especially where it might be difficult to get space to the
ground floor (e.g. in high density areas).
Building community in new housing typologies
With eight housing clusters grouping a total of 53 individual
housing units around large multi-purpose common areas,
"wagnisArt" aims to counteract the increasing social isolation
of the individual. This experimental approach to housing has
become increasingly popular in recent years, especially in
Germany and Austria.
Clusters are an ideal solution for all age groups, from young
professionals, to families, to the elderly, who can feel part
of an intimate community without having to sacrifice their
privacy. In fact, unlike co-living, in the housing cluster
each inhabitant has a complete and independent accommodation
at their disposal, with a small bathroom and a personal
kitchenette. In addition to that, on each floor four to nine
parties share common rooms (kitchen, living room, terrace) to
encourage multigenerational meeting, cooperation and support
N.B. As espected, when interviewing the inhabitants of
Wagnis Art, it emerged that the inhabitants rarely cook
alone in their apartments. Moreover, they wanted to
emphasize that they create such an intimate and friendly
relationship that they named “a real family”,
especially for the elderly.
Can you see the “
harmonic ballet” Jane Jacobs was talking about?
There would be so much more to add regarding this project.
WagnisART is the fourth project of the cooperative, and two
others are already under construction. If you are curious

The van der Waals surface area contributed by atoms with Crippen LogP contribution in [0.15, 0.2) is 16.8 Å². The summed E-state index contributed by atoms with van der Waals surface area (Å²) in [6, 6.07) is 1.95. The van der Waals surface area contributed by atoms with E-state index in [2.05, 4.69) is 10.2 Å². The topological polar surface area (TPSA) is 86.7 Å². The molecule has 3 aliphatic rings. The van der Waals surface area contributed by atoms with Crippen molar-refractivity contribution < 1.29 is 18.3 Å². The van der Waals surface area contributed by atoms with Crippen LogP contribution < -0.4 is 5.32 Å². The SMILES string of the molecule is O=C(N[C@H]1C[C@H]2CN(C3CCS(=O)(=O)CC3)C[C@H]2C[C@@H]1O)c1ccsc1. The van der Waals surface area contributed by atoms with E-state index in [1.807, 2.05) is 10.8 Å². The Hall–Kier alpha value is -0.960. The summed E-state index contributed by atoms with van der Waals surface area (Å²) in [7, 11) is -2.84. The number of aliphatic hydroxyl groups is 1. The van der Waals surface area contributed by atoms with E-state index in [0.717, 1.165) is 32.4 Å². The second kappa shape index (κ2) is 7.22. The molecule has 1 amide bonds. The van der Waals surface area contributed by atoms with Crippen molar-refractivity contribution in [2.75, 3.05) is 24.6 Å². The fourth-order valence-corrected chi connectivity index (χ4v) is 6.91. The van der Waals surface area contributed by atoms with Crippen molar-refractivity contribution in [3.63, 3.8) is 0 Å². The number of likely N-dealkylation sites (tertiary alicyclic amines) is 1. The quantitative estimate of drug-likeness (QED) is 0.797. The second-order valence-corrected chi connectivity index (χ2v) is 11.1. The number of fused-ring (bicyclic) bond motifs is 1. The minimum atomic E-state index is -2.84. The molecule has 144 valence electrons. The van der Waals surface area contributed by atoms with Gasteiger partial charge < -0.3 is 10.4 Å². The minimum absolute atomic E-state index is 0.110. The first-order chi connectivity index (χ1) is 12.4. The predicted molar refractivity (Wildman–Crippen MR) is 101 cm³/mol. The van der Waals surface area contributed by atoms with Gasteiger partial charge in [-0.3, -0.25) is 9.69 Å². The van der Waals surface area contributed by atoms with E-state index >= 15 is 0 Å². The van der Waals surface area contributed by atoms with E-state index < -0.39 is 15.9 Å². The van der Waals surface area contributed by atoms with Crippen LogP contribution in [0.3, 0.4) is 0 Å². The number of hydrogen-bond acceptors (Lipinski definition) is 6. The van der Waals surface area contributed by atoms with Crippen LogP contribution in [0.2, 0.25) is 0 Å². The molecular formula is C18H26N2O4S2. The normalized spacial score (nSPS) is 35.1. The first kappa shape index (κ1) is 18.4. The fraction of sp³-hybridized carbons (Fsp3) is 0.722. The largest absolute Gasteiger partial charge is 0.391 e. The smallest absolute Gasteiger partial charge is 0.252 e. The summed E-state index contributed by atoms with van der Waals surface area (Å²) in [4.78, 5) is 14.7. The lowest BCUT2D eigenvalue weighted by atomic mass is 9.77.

about this new way of living you can discover other projects (
WagnisRio and WagnisWest currently under construction)
I wanted to analyze the Munich urban planning and WagnisArt
project because it fully answers the questions I asked at the
beginning of this article.
In a saturated society and building sector, with inhabitants
increasingly isolated and more and more in difficulty looking
for a healthy apartment, the time has come to stop this trend
and consider the impossibility of proceeding along this path.
Housing can be more than four walls! The WagnisART model is an
example of how housing can restore the human scale lost in
If I think about Italy, my home country, it cames to my mind
the project "
Cenni di cambiamento" in Milan (link to the project
here) promoted by the Cooperative dar (link to the
This project is an example of efficiency and great social
sensitivity. But this is an isolated case.
Unfortunately, I do not see any strong incentive to make it a
model for the development of our italian cities. To make such
a marked change requires clear and decisive planning with a
strong objective, which to date I do not see.
The planning process and regulations are certainly among the
Most of all, however, I think we should start thinking about
housing as a social good rather than just a financial
IT'S TIME TO RETHINK!
Rethink housing typologies!
Rethink the space “inbetween”!
Thanks for reading!
This article was written by Simona Cocco, Architect of H2R
Architekten BDA. The article layout and interactivity was
implemented by Will of Future Distributed.